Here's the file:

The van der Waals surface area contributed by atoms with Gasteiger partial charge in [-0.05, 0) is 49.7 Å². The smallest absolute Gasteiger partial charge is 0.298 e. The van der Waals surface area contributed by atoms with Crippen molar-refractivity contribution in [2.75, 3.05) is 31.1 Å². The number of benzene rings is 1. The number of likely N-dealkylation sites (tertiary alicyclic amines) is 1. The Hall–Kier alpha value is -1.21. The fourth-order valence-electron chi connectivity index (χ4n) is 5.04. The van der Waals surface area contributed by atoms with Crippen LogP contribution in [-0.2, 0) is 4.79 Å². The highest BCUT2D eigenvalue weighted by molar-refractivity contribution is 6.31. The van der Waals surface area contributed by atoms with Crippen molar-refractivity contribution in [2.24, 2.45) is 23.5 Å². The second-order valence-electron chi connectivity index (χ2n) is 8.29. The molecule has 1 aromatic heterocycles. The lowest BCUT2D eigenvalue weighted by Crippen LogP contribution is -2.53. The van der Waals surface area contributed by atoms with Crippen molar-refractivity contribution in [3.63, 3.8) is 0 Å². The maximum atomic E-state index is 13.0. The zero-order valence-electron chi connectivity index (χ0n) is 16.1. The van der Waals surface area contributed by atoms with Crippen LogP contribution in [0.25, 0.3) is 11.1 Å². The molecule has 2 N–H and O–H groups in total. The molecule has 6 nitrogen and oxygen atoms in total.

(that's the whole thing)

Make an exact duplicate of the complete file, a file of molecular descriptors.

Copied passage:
The van der Waals surface area contributed by atoms with Gasteiger partial charge in [-0.05, 0) is 49.7 Å². The smallest absolute Gasteiger partial charge is 0.298 e. The van der Waals surface area contributed by atoms with Crippen molar-refractivity contribution in [2.75, 3.05) is 31.1 Å². The number of benzene rings is 1. The number of likely N-dealkylation sites (tertiary alicyclic amines) is 1. The Hall–Kier alpha value is -1.21. The fourth-order valence-electron chi connectivity index (χ4n) is 5.04. The van der Waals surface area contributed by atoms with Crippen LogP contribution in [-0.2, 0) is 4.79 Å². The highest BCUT2D eigenvalue weighted by molar-refractivity contribution is 6.31. The van der Waals surface area contributed by atoms with Crippen molar-refractivity contribution in [2.24, 2.45) is 23.5 Å². The second-order valence-electron chi connectivity index (χ2n) is 8.29. The molecule has 1 aromatic heterocycles. The lowest BCUT2D eigenvalue weighted by Crippen LogP contribution is -2.53. The van der Waals surface area contributed by atoms with Crippen molar-refractivity contribution in [3.63, 3.8) is 0 Å². The maximum atomic E-state index is 13.0. The zero-order valence-electron chi connectivity index (χ0n) is 16.1. The van der Waals surface area contributed by atoms with Crippen LogP contribution in [0.25, 0.3) is 11.1 Å². The molecule has 2 N–H and O–H groups in total. The molecule has 6 nitrogen and oxygen atoms in total.